Crowdfunder filming is done. Here’s what happened…

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On Saturday we filmed our crowdfunder video in Brighton. I hadn’t slept properly all week I was so nervous. In my head we only had one shot of getting it right, despite being told by all around me that we can edit or re-shoot if necessary. It would be the first time I would hand over control to strangers, when I had been the only person living and breathing this project on a full time basis for the last six months.

In the planning phase, I researched successful crowdfunder videos and then, after talking to the Brighton5 teens wrote a script which I felt would resonate. My nephew Ellis (our music producer) mentioned his mate Javier was directing and producing ads, and was about to shoot Drake’s next music video. He suggested we all meet up in London. When we met I realised Jav did not rate my script at all. “Yeah – we don’t need that. We’ll shoot it for ya” – it was all very casual and easy going. I came away from the meeting absolutely terrified but knew if we were to make something that the teens think is cool, and want to be part of, I, at the marvelous age of 49 shouldn’t be the one to do it! Jav sent me links to his suggested Director’s work, Michael Holyk, and when I got home I watched some of the videos with my two teenage daughters. “YES MUM”. Obviously.

Then the wait began – we needed to get a date in the diary that all involved could do. Finally, Saturday April 21st was set. There were no pre-production meetings, no call sheets. Nothing. On Friday night about 11pm, I got an email from Jav with a list of questions – “why are we making this film?” etc. The answers to his questions were easy. This was the sum of our pre-production planning.

I was up at 5.30am on Saturday and a few hours later my house began to fill up with wonderful adult and teen contributors. By 9am, Director Michael Holyk and Camera Op Raja Virdi arrived. This was the first time we had all met. As soon as they entered the house I knew it was going to work. They both have a rather beautiful and calm aura about them. As Jav said – “Stop worrying, we do this in our sleep!” (not that they seem to get much of that). The three of them sat in my garden and talked. Meanwhile, I sat with Tayler, Saba and Jane in the kitchen worrying for Britain. The teens were busy being teens, sorting out what they were going to wear etc. while our stills photographer, 18 year old Mose, was already clicking away recording the proceedings.

Then filming began. Michael and Raja filmed the girls walking to the beach, goofing around, chatting. The weather was glorious. After about three hours we came back to the house for the one-to-one interviews. We filmed each girl in various rooms, where I asked them questions about their experiences of anxiety and depression. Their answers spilled out – eloquent, brave and beautiful. As one expressed, “I have never done this before – it feels so cleansing!” Thank you to Lola, Lotti, Ella, Chloe, Molly, Grace and Maya. HUGE respect.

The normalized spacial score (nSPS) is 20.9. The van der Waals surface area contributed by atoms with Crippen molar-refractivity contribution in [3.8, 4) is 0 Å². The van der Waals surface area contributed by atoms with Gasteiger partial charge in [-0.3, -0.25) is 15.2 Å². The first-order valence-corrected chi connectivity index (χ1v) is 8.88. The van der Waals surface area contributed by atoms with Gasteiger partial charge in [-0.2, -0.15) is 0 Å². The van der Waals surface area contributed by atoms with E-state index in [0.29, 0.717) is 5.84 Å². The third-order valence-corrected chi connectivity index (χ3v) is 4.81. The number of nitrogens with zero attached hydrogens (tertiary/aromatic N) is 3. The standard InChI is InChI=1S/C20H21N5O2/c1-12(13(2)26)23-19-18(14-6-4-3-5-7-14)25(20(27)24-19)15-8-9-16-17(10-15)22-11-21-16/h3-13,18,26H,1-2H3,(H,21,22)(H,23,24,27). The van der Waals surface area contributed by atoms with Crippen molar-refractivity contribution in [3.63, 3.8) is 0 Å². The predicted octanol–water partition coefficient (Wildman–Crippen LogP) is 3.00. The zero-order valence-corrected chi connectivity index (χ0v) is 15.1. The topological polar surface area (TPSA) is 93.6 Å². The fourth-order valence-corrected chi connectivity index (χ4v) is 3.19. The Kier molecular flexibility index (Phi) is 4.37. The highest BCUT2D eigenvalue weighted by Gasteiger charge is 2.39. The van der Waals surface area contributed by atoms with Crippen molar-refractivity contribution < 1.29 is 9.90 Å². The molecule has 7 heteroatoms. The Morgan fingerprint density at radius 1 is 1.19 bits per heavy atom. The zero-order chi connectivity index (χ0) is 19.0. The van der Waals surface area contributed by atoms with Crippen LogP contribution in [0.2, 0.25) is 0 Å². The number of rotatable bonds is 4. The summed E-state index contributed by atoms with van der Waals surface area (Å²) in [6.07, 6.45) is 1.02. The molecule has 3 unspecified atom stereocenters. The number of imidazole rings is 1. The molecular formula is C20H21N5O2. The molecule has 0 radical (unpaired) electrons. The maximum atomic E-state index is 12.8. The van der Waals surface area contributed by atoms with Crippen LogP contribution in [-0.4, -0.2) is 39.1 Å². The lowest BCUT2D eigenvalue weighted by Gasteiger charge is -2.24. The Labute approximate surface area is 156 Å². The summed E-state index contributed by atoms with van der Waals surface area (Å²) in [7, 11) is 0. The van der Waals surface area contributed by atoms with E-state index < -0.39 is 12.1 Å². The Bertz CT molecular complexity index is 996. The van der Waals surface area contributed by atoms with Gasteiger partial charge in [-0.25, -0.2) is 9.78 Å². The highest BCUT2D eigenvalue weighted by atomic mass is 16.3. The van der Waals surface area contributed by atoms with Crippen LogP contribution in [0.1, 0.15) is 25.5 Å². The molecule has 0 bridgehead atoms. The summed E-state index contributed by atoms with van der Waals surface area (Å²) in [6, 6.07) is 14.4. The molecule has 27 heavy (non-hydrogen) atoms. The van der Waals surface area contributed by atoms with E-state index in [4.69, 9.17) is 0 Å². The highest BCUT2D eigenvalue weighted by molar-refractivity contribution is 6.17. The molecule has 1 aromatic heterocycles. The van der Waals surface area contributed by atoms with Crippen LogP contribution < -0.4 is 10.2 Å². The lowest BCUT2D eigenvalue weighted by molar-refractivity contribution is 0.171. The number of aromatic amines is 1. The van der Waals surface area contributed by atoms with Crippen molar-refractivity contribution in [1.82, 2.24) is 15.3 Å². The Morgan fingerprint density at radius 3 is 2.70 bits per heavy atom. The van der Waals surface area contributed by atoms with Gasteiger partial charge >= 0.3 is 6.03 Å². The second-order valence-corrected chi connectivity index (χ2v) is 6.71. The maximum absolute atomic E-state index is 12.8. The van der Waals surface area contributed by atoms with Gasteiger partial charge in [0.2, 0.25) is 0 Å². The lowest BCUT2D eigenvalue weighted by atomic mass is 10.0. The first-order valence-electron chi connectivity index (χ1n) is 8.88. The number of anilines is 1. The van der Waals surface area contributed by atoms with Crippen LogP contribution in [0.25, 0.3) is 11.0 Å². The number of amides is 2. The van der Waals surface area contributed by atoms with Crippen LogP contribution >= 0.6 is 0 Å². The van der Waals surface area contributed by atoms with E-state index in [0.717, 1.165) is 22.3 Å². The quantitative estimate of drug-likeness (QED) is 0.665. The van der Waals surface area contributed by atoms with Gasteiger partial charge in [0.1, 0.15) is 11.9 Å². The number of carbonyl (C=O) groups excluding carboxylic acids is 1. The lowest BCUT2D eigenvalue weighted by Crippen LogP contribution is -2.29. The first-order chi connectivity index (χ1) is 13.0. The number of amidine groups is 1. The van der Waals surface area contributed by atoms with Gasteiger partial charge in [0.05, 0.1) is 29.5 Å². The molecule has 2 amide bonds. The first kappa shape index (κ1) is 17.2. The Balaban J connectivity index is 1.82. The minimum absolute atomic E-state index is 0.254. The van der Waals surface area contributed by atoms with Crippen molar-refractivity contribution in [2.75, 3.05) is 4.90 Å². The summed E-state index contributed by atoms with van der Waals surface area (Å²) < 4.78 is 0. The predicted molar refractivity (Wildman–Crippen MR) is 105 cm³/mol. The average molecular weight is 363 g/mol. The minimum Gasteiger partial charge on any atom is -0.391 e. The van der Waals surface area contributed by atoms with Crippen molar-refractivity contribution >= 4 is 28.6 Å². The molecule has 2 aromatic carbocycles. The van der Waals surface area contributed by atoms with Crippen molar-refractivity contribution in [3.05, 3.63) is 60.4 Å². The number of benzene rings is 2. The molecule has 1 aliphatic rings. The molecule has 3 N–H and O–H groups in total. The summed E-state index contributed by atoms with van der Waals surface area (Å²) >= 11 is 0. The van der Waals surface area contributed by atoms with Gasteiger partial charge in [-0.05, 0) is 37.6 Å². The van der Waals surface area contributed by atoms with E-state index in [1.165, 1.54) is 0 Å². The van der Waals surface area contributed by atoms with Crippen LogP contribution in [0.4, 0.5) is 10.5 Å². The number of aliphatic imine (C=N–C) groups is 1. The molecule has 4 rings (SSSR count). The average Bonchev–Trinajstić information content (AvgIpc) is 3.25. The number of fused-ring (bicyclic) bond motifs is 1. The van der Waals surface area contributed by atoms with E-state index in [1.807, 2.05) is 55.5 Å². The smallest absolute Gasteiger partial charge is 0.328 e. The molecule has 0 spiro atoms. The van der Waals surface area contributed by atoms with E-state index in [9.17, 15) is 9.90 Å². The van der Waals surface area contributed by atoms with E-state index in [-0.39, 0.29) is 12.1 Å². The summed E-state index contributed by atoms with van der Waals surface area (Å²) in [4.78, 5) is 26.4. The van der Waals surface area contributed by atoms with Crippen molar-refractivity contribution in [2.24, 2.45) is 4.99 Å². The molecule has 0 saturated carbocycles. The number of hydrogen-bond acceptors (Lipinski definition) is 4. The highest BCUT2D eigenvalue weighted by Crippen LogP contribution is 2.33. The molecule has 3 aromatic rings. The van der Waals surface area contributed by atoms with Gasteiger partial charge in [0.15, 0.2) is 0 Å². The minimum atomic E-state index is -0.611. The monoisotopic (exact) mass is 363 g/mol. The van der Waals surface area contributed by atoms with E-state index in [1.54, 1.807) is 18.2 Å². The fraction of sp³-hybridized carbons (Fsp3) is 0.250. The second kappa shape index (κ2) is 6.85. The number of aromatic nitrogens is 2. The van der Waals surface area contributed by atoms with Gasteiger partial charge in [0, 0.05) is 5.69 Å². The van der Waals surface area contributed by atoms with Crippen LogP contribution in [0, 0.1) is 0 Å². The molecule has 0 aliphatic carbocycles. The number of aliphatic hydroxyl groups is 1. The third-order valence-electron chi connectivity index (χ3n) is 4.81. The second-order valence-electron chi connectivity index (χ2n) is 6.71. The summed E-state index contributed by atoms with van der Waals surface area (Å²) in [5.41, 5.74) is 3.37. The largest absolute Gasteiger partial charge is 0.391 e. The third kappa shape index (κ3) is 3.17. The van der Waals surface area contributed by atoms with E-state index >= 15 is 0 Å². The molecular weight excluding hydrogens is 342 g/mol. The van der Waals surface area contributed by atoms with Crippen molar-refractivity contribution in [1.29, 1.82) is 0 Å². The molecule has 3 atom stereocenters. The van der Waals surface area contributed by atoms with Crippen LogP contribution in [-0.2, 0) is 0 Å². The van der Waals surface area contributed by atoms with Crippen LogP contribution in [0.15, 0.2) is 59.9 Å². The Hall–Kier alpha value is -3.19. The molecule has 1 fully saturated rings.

Next up and about two hours later than planned we filmed our adults – parents and experts in the field of teens and pastoral care. I can’t thank Lorna Marsh, Fiona Paterson and Saba Ali enough. Their drive to help make positive change bowled me over. Once again eloquence and passion shone through.

Finally it was my turn. To appeal direct to camera to express why we need “YOUR” donation. I had printed out prompt cards the night before to be sure to remember everything. But unlike the other contributors to the film, I was not eloquent. It felt like my brain had fallen out and I couldn’t get my words out. We were eight hours into filming and I had completely forgotten how to speak. Director Michael politely stopped my pain. “Just tell it to me”. I went on a passionate rant about why it’s so important – being a mum of two teens; my worry about device addiction and why giving teens something TO DO and MAKE themselves is key. He smiled as I was ranting and then said “That’s it right there, we don’t need the other stuff”. Done. It’s a wrap. Knackered and over the bloody moon, the party began.

Michael and Raja had to get back to London as soon as the filming was complete, we didn’t want them to leave. Michael flew to Vietnam the next day to shoot a music video and is then flying on to LA for another project. That’s what success looks like.

Jav stayed and partied with us, a well earned end to a very very industrious day. Javier Alejandro is a kind, generous spirit. He pulled many favours to make this happen and invested his company cash too. A big thank you goes out to him.

Brighton5 is all about collaboration – bringing together great minds, creativity, passion and determination. Now, we wait for an edit date. But having worked so intensely with Jav, Michael, Raja, Ellis, Mose – all of our brilliant adults and teenage girls – we know it will be worth it.

About the author

Daisy Cresswell

Mum of two teenage girls. Co-Founder & Strategic Director, Liberty842, and Brighton5 founder.
Over a decade's experience in TV and social media. 20 years' experience in branding, including Head of Digital at brand experience agency, Imagination. Digital specialist on the Board of Trustees for the Brighton Fringe from 2010 – 2015.

2 Comments

  • On Saturday I met an amazing team of people. All working towards something extraordinary. The amount of positivity and energy was overwhelming. All with a mission to inspire teenage girls to make positive changes that will last a lifetime. Put simply, Daisy and her team are trying to change lives for the good. I was so lucky to be a small part of it.

  • Awesome work I cant wait to see the film! So good to see some motivated young people (and not so young!) making a difference xx

By Daisy Cresswell

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